AIAS Trust

AIAS Trust The Sam Moyo African Institute for Agrarian Studies (SMAIAS ) is an independent policy research institution committed to the development of agrarian systems that enhance equitable land rights and sustainable land uses throughout Africa.

AIAS’ primary goal is to promote informed and relevant debate around land and agrarian policy issues in Africa by providing relevant and rigorous analysis, backed by solid empirical research into the different dimensions of the issues at stake. As an independent research organisation committed to standards of excellence and impartiality, the AIAS aims to support the work of policy analysts and activists seeking to transform rural society in a progressive and sustainable manner.

Mission: Our mission is to strengthen land and agrarian policies in Africa through research based policy mediation and advocacy through five core strategies: research, policy dialogues, training, information dissemination and networking.

Operating as usual

Save this date for a conversation with Mwalimu Issa Shivji!
23/07/2020

Save this date for a conversation with Mwalimu Issa Shivji!

AIAS Trust's cover photo
23/07/2020

AIAS Trust's cover photo

27/01/2016

AIAS Trust renamed to the Sam Moyo African Institute for Agrarian Studies (SMAIAStrust)
Agrarian South: Journal of Political Economy, CODESRIA, OSISA, Oxfam in Zimbabwe, Oxfam GB

AIAS and local CSOs gave an overview of the Zimbabwe land reform processes highlighting the roles played by the state an...
15/12/2015

AIAS and local CSOs gave an overview of the Zimbabwe land reform processes highlighting the roles played by the state and social movements. Representatives from various organizations from South Africa and Mozambique also gave accounts of the pace and scope of land reforms in their respective countries.

AIAS and local CSOs gave an overview of the Zimbabwe land reform processes highlighting the roles played by the state and social movements. Representatives from various organizations from South Africa and Mozambique also gave accounts of the pace and scope of land reforms in their respective countries.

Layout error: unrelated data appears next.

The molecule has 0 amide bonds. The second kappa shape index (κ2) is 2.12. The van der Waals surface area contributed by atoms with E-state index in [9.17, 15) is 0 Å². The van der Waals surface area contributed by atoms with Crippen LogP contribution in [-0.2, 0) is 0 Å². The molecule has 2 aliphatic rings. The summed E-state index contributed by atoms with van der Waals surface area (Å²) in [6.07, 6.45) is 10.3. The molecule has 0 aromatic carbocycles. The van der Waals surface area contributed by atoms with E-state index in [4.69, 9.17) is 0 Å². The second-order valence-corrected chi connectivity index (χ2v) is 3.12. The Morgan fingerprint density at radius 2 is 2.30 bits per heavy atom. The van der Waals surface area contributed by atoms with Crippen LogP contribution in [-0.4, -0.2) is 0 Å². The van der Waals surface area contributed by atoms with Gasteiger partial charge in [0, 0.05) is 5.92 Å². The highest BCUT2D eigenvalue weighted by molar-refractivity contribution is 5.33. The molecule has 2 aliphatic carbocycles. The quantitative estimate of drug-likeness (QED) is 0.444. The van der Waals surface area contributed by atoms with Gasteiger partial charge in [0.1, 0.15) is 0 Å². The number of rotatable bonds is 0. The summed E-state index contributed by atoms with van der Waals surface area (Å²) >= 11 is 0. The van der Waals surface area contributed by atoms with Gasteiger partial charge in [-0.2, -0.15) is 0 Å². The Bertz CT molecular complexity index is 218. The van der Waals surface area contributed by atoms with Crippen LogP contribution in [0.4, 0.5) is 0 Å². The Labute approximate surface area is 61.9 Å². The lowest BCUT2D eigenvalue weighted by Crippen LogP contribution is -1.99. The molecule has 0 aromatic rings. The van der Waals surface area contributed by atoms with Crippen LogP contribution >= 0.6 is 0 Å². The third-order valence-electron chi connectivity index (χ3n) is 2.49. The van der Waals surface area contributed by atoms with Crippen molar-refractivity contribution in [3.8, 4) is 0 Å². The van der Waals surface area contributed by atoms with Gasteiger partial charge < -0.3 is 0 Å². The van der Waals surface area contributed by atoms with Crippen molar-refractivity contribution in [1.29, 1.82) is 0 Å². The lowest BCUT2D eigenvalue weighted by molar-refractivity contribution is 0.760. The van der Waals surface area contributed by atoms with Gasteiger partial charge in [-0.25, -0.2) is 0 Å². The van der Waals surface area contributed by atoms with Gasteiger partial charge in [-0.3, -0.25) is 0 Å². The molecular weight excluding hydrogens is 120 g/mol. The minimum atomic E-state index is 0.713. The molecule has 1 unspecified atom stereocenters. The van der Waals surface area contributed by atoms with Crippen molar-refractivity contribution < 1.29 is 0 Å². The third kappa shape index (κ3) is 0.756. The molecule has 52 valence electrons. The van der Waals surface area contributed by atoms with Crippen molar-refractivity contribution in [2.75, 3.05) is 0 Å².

Regional Exchange Visit on Land reform: Role of social movements
14/12/2015

Regional Exchange Visit on Land reform: Role of social movements

10/12/2015

The Regional Exchange Program (Zimbabwe, Mozambique and South Africa) hosted by the AIAS in collaboration with Zimbabwe Land & Agrarian Network (ZiLAN) and NPA is underway in Harare, Holiday Inn, Zimbabwe

10/12/2015

The Regional Exchange Program (Zimbabwe, Mozambique and South Africa) hosted by the AIAS in collaboration with Zimbabwe Land & Agrarian Network (ZiLAN) and NPA is underway in Harare, Holiday Inn, Zimbabwe.

25/11/2015

All those wishing to pay their respects and honour the life of Professor Sam Moyo are invited to join his funeral proceedings on 27 and 28 November.

25/11/2015

Professor Sam Moyo's body is expected in Harare this afternoon, Wednesday 25 Nov 2015.

A funeral wake will take place on Friday 27 Nov. 2015 at his Borrowdale residence, 96B Domboshava Rd from 18:00hrs.

Professor Sam Moyo will be interred on Saturday 28 November at 11:00 at Glen Forest Cemetry. This will be preceded by a church service at his residence at 9:00am.

25/11/2015

Prof Sam Moyo 1954 - 2015
Funeral Arrangements Announcement

Prof Sam Moyo 1954-2015
25/11/2015

Prof Sam Moyo 1954-2015

AIAS Trust
25/11/2015

AIAS Trust

Professor Sam Moyo 1954 - 2015
25/11/2015

Professor Sam Moyo 1954 - 2015

23/11/2015

Tribute to Prof Sam Moyo from Marie-France Baron Bonarjee former student & researcher at AIAS

A light in our midst is extinguished today.
A luminary in the struggle for justice.
An intellectual.
An idealist.

Sam Moyo,
a man of wisdom, patience, enthusiasm, humour and wit.

A great heart.
Generous with his time,
his knowledge,
his laughter,
his vision.

We mourn the loss of such a man;